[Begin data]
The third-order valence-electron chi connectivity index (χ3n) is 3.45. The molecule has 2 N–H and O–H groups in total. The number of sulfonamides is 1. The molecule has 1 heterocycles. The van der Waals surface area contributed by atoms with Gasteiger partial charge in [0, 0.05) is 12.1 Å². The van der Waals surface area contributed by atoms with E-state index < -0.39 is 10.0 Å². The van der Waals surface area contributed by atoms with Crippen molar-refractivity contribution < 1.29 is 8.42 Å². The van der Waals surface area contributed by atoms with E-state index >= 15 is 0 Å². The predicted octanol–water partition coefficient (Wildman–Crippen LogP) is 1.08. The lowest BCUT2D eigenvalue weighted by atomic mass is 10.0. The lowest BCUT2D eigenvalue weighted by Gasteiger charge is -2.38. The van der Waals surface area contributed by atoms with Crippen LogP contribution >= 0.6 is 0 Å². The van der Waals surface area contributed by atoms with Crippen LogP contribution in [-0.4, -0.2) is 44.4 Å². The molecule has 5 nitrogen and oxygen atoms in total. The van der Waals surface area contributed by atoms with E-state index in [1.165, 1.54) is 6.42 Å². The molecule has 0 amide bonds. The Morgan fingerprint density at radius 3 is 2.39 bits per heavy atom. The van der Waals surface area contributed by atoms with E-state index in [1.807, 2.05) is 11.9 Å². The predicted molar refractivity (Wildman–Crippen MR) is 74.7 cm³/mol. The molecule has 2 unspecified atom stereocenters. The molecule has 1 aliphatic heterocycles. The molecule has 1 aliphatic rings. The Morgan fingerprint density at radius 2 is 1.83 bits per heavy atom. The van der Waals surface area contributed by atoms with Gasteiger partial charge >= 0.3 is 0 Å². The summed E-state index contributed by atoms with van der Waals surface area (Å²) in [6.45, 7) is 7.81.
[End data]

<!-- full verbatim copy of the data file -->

The third-order valence-electron chi connectivity index (χ3n) is 3.45. The molecule has 2 N–H and O–H groups in total. The number of sulfonamides is 1. The molecule has 1 heterocycles. The van der Waals surface area contributed by atoms with Gasteiger partial charge in [0, 0.05) is 12.1 Å². The van der Waals surface area contributed by atoms with E-state index < -0.39 is 10.0 Å². The van der Waals surface area contributed by atoms with Crippen molar-refractivity contribution < 1.29 is 8.42 Å². The van der Waals surface area contributed by atoms with E-state index >= 15 is 0 Å². The predicted octanol–water partition coefficient (Wildman–Crippen LogP) is 1.08. The lowest BCUT2D eigenvalue weighted by atomic mass is 10.0. The lowest BCUT2D eigenvalue weighted by Gasteiger charge is -2.38. The van der Waals surface area contributed by atoms with Crippen LogP contribution >= 0.6 is 0 Å². The van der Waals surface area contributed by atoms with Crippen LogP contribution in [-0.4, -0.2) is 44.4 Å². The molecule has 5 nitrogen and oxygen atoms in total. The van der Waals surface area contributed by atoms with E-state index in [1.165, 1.54) is 6.42 Å². The molecule has 0 amide bonds. The Morgan fingerprint density at radius 3 is 2.39 bits per heavy atom. The van der Waals surface area contributed by atoms with E-state index in [1.807, 2.05) is 11.9 Å². The predicted molar refractivity (Wildman–Crippen MR) is 74.7 cm³/mol. The molecule has 2 unspecified atom stereocenters. The molecule has 1 aliphatic heterocycles. The molecule has 1 aliphatic rings. The Morgan fingerprint density at radius 2 is 1.83 bits per heavy atom. The van der Waals surface area contributed by atoms with Gasteiger partial charge >= 0.3 is 0 Å². The summed E-state index contributed by atoms with van der Waals surface area (Å²) in [6.45, 7) is 7.81.